(BIVN) – Nāhuku lava tube in Hawaiʻi Volcanoes National Park is open once again, following a closure due to structural concerns.
From the National Park Service on Wednesday:
A popular lava tube in Hawaiʻi Volcanoes National Park has reopened following data monitoring and inspection of a fracture near a large overhanging rock slab at the apex of the lava tube.
Park management closed Nāhuku on July 30 when data from a crackmeter inside the lava tube revealed that a fracture near the large rock slab in its ceiling had narrowed by 2.47 mm.
Previous crackmeter movement was less than 1 mm since November 2019. In response, National Park Service Geomorphologist Eric Bilderback recommended closure of the lava tube for monitoring and evaluation.
The data collected during the 18-day closure demonstrated a return of movement similar to the previous record. This data, combined with expert analysis and a physical inspection, allow Nāhuku to safely reopen. In addition, the daily average velocity, the speed at which the crackmeter is either expanding or contracting, has been below the velocity thresholds established by the National Park Service as normal in Nāhuku since monitoring began in 2019.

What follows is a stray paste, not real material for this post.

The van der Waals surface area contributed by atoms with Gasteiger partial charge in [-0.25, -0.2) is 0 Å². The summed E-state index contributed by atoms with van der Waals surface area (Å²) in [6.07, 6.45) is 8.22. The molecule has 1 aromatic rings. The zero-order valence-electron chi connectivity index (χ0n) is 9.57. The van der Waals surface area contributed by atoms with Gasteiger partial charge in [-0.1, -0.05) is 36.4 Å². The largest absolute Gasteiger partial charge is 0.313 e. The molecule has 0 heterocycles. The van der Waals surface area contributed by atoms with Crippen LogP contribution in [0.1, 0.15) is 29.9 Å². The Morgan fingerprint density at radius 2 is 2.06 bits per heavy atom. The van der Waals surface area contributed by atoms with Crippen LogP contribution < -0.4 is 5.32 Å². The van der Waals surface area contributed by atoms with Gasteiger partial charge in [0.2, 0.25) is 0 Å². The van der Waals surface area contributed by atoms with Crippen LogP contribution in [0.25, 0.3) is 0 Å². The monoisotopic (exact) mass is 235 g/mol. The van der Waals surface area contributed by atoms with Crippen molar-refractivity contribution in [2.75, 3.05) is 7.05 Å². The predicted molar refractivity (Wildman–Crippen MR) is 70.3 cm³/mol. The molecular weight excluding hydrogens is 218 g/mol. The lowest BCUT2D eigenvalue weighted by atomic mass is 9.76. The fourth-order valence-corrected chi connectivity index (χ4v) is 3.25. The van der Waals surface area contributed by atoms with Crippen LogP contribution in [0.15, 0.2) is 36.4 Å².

“Conditions are constantly changing on this living lava landscape, but safety is always our top priority,” said Superintendent Rhonda Loh. “We appreciate everyone’s patience as we monitored the fracture and collected data from Nāhuku,” Loh said.
Entering any lava tube or cave is not without risk. Potential hazards include rockfall, low ceilings, standing water, tripping hazards, low light or no light. Large rocks in Nāhuku were dislodged during the 2018 eruption and summit collapse of Kīlauea volcano. Two crackmeters were installed in the lava tube’s ceiling to monitor their movement.
Visitors should always plan ahead and check the park website for the latest conditions and stay out of closed areas.
The park calls the lava tube (formerly known as Thurston Lava Tube), Nāhuku in reference to the Hawaiian name which means “the protuberances” and possibly refers to lava that dripped from its once-molten ceiling. Hawaiʻi Volcanoes National Park has been returning to other ʻinoa ʻāina (Native Hawaiian or indigenous) place names throughout the park.